What is the prostate, and how common is the cancer?
It's a walnut-size gland that lies at the base of the bladder and surrounds the urethra. In the United States prostate cancer is one of the two most frequently diagnosed cancers in men (the other is skin cancer). The American Cancer Society (ACS) estimates that one man in seven will be diagnosed with prostate cancer during his lifetime. However, only about one in 39 will die from the disease.
Risk increases with age. Men 65 or older account for most of the cases diagnosed. African American men appear to be at greater risk than white men, and an individual's odds may be higher than average if the disease runs in his family.
How can I prevent prostate cancer?
You may be able to reduce your risk of prostate cancer by improving your diet. Researchers at Harvard University found that men who ate cooked tomatoes or foods made with them (tomato sauce or ketchup, for instance) more than twice a week were less likely to develop prostate cancer. Tomatoes are particularly rich in the antioxidant lycopene. (An antioxidant is a substance that can neutralize unstable molecules which may trigger cancer.) Grapefruit and watermelon are also rich in lycopene.
Studies on lycopene are not conclusive, but it may have particular power to stop healthy prostate cells from turning malignant. (Since cooking tomatoes releases lycopene more thoroughly, tomato sauce offers better protection than fresh tomatoes.) Eat lots of other fruits and vegetables as well; they contain other natural antioxidants thought to guard against many forms of cancer.
Cutting back on saturated fat -- the kind found in meat, dairy products, and most pastries -- is a good idea, too. A study funded by the National Cancer Institute showed that prostate cancer was linked to diets high in this type of fat. Some studies also suggest that regular physical activity may lower the risks of all types of cancer, including the kind that develops in the prostate.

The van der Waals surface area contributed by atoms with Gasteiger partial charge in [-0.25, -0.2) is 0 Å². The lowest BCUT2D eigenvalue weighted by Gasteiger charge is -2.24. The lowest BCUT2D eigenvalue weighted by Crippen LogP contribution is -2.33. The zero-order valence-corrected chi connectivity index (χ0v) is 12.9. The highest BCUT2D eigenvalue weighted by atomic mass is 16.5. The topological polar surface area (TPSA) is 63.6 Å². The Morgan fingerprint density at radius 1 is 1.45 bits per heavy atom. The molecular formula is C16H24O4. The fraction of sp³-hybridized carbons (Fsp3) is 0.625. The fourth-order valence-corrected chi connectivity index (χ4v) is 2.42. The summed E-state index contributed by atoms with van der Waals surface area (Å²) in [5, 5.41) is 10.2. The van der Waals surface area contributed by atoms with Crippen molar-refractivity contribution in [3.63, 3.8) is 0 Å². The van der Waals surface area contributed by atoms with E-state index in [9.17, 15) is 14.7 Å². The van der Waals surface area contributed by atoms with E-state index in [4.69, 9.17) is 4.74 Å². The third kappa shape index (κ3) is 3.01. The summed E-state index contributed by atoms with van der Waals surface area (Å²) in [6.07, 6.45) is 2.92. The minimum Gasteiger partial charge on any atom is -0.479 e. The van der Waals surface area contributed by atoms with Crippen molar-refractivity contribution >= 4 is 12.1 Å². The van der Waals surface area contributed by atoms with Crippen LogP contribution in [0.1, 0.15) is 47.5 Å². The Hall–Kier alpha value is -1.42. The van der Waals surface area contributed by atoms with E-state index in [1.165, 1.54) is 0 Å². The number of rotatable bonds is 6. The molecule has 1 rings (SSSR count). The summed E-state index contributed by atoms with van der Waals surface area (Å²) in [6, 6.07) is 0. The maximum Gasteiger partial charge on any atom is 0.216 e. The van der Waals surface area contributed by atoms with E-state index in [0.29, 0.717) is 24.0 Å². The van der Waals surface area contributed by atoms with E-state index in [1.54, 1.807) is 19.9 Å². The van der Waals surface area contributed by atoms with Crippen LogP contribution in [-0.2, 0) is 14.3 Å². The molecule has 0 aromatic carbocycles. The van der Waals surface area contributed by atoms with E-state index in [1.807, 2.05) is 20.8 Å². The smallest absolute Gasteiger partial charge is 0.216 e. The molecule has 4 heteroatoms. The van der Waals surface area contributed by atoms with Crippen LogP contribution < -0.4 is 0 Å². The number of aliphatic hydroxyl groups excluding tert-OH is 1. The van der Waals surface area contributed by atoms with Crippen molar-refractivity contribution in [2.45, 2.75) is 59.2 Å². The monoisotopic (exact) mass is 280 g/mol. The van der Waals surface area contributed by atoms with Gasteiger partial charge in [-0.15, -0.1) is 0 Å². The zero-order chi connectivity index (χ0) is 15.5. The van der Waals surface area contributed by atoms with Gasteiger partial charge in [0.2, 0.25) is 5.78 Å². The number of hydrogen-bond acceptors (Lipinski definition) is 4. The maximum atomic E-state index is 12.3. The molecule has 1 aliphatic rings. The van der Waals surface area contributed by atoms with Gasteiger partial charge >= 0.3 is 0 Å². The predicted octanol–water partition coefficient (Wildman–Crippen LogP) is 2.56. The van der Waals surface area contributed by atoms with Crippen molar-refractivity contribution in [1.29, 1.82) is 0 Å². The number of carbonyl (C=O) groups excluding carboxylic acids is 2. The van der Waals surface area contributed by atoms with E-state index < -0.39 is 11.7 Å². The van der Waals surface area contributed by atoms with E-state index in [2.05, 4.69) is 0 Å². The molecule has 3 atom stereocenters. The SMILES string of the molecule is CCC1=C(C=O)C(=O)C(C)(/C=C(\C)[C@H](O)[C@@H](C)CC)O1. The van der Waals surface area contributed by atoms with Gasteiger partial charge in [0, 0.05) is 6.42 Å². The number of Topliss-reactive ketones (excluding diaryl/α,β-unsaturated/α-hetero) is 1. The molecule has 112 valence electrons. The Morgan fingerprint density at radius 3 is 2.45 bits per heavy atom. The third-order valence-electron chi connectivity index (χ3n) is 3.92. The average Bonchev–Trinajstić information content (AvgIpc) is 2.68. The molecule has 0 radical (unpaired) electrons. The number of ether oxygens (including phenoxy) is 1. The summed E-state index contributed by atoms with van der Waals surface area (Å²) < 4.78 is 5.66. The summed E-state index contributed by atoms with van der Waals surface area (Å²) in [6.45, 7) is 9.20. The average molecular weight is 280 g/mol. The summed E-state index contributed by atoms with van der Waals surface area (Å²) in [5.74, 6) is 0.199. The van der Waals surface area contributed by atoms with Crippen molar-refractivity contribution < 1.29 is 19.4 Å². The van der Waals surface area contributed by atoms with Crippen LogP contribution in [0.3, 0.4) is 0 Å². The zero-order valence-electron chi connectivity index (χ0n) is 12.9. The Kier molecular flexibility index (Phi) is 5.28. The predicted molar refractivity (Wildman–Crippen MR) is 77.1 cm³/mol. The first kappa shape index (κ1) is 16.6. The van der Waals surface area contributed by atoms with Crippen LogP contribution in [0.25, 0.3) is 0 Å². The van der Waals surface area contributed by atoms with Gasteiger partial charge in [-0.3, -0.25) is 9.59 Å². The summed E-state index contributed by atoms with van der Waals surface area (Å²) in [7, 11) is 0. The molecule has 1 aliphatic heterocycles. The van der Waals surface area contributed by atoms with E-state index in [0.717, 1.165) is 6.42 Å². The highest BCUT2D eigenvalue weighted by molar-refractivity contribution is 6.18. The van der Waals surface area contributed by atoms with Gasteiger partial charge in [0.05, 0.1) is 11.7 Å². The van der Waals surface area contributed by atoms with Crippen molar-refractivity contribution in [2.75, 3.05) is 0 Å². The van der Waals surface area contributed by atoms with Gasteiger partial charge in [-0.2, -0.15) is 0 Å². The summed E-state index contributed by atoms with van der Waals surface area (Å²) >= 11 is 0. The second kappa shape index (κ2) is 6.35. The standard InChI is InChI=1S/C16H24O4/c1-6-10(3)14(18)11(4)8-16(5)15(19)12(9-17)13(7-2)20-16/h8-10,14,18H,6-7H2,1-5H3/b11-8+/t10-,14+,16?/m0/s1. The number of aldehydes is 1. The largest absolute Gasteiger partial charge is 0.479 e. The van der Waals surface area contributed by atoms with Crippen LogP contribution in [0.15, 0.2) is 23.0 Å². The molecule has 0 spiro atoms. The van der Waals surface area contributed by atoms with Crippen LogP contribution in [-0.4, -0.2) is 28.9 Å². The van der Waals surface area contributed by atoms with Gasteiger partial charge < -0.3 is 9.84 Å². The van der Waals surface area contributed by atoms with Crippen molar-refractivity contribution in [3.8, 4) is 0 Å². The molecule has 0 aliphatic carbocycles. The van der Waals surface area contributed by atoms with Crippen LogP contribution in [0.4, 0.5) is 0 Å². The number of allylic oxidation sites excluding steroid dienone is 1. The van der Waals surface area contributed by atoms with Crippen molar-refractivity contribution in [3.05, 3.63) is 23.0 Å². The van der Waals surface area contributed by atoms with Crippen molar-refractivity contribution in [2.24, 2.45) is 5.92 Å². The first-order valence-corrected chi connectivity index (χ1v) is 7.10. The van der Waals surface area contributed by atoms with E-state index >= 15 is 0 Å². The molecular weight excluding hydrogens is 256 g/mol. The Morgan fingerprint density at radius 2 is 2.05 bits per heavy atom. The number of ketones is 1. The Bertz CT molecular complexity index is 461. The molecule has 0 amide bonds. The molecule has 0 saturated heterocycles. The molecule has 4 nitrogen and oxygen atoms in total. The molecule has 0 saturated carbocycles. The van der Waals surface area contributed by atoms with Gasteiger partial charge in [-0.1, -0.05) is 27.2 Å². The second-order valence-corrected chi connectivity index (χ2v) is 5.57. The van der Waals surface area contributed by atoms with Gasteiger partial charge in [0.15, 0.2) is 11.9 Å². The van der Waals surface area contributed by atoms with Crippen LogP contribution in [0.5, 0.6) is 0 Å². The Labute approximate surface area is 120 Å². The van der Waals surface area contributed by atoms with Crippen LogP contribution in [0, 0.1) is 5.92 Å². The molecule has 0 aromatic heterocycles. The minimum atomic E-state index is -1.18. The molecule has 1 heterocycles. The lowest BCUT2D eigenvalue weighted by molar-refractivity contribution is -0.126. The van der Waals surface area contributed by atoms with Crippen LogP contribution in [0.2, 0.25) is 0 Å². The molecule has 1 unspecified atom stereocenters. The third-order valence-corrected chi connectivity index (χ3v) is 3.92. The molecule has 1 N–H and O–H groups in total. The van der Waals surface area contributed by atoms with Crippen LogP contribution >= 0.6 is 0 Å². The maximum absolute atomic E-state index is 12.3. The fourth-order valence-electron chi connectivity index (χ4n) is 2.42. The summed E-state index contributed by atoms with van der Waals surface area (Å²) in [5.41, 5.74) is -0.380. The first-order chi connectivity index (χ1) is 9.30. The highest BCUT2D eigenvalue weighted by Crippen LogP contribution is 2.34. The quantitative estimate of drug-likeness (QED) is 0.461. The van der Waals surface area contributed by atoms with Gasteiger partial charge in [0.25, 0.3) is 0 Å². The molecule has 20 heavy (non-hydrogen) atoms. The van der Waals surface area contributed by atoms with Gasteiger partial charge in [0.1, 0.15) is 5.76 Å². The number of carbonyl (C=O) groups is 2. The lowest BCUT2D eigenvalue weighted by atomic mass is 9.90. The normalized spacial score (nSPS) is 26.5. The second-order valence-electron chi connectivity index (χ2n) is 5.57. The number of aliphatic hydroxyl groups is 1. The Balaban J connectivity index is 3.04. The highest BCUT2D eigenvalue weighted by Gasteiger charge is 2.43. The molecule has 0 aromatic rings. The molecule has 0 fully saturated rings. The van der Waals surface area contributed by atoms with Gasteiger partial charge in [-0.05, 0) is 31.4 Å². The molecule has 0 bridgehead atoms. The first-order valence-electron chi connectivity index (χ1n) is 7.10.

What are the symptoms?
In early stages, prostate cancer generally has no symptoms, so most cases are detected by screening tests. Some men do notice that they have to urinate more often or that their stream of urine is weaker. But those changes can also arise from a less serious condition like an enlarged prostate. Advanced prostate cancer may result in swollen lymph nodes in the groin, problems maintaining an erection, and pain in the groin area, spine, hips, or ribs. If you have any of these symptoms, see your doctor.
Can my doctor test for prostate cancer?
Yes. He or she will use two basic screening methods. Neither is perfect; both have high false-positive rates, meaning that they frequently indicate cancer when there is none. The tests may also detect slow-growing tumors that will never get large enough to harm you. One is known as a digital rectal examination (DRE), in which your doctor checks for lumps or other abnormalities by feeling your prostate with a gloved finger.
The other is a blood test called the prostate-specific antigen test (PSA) which measures a substance that typically increases in men when they have prostate cancer. If the PSA test is high (for a man over 50, a score of 4 or higher), or has risen compared with a previous test, your doctor may do a biopsy on your prostate tissue. The sample will then be examined for cancerous cells. Unfortunately, PSA levels can be misleading. According to a report in the New England Journal of Medicine, 15 percent of a group of 2,950 men with normal PSA levels were still found to have prostate cancer.
Because testing may uncover very slow-growing cancers that never would have affected a man's lifestyle, and because it may lead to unnecessary anxiety or treatments, the ACS does not recommend routine testing at this time. The ACS recommends that each man discuss the pros and cons of testing with his doctor so he can decide if testing is right for him. If he decides to be tested, the ACS recommends both the PSA and the DRE, since the DRE can uncover cancers in men with normal PSAs.